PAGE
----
[Both players played briskly through the opening stage, but are now consuming clock time in a complex position.]
    18.Qe4 Rhd8 19.f5 Qh3 (69,68) 20.Qg4 Qxg4 21.fxg4 exf5 22.gxf5 gxf5 23.Na3 Nb4+!
    [Highlighting White's King insecurity!]
    24.Kb3 Nd5! 25.Bg5 Rd6 (80,75) 26.c4 Rb6+!
    [There is no escape for White.]
    27.Nb5 a6 28.a4 axb5 29.axb5 Be5 30.Rhe1 Bf4, 0-1. (89,87).
    [This is one of the great Canadian games which hardly anyone knows. Hopefully now it will gain some wider respect!!]


    • #3
      Nice to see one of Deen Hergott's games. This one is fascinating as it translates into a queenless middlegame with equal material but white's kng vulnerability is the difference. Nice finish and you are right, it deserves to be better known. (by the way in your origninal posting of the score there is a mistake on whites move 2)


      • #4
        Thanks, Hans. You are correct about my typo on move 2 in the original score; it should be 2.d4.


        • #5
          Originally posted by Frank Dixon View Post
          Thanks, Hans. You are correct about my typo on move 2 in the original score; it should be 2.d4.
          You can edit the post to correct that in case someone comes along later and tries to grab the game without reading the entire thread.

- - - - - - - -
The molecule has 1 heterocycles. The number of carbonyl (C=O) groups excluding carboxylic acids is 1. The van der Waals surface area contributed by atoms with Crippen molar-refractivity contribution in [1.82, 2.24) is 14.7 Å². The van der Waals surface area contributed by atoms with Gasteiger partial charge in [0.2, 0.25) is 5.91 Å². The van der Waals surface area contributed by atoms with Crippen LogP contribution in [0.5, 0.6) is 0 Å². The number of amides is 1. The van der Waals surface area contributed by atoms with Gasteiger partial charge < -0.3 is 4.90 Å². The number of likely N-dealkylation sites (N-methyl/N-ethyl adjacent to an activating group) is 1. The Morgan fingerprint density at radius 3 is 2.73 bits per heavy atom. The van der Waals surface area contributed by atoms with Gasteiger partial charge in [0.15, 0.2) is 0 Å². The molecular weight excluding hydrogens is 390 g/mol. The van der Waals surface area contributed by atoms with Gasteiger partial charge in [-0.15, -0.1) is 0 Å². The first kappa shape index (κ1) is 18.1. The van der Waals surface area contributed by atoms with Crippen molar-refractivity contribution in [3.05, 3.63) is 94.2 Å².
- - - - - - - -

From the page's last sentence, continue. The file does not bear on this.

If I may, it would be super if you could post these games in pgn format (you would have to leave the player names as something like "guess") for your purposes and perhaps also disguise the date played etc. but copying the entire text into an editor and writing it out as xxxxxxx.pgn means people can directly plug it into most chess software... (It is a big ask: I'm gently suggesting such an improvement...)
          ...Mike Pence: the Lord of the fly.


          • #6
            Thanks, Kerry, for the constructive feedback, very respectfully presented.
            I didn't originally intend to make this a series. But, with the pandemic taking away most new chess events, and having time on my hands to organize my archives, since I was not playing or organizing, I realized I had a lot of game scores of high quality games which had not been published, mostly from events which I helped to organize. Then, I decided to build around a Kingston-connected chess history theme, stretching this a bit for events I directed out-of-town, since as a Kingston resident, there was still a connection.
            I have striven to present good quality games which have NOT been published before, from my archives; there have been a few which are already in databases. Then, I have sometimes added short personality sketches and interesting behind-the-scenes episodes, from my perspective as an organizer and TD.
            Your point on editing typos is important, and I need to learn how to do that on this site. There have just been a handful, in spite of the care I have attempted.
            I may get around to re-presenting these games in a pgn format. My goal was to get them with enough information that they could join CanBase, maintained by Hugh Brodie; he has been adding them into the national database. Right now I am preparing to reach up to 100 games presented, probably by July 1, and then may take a break, to improve the format on those 100 games, along the lines you propose.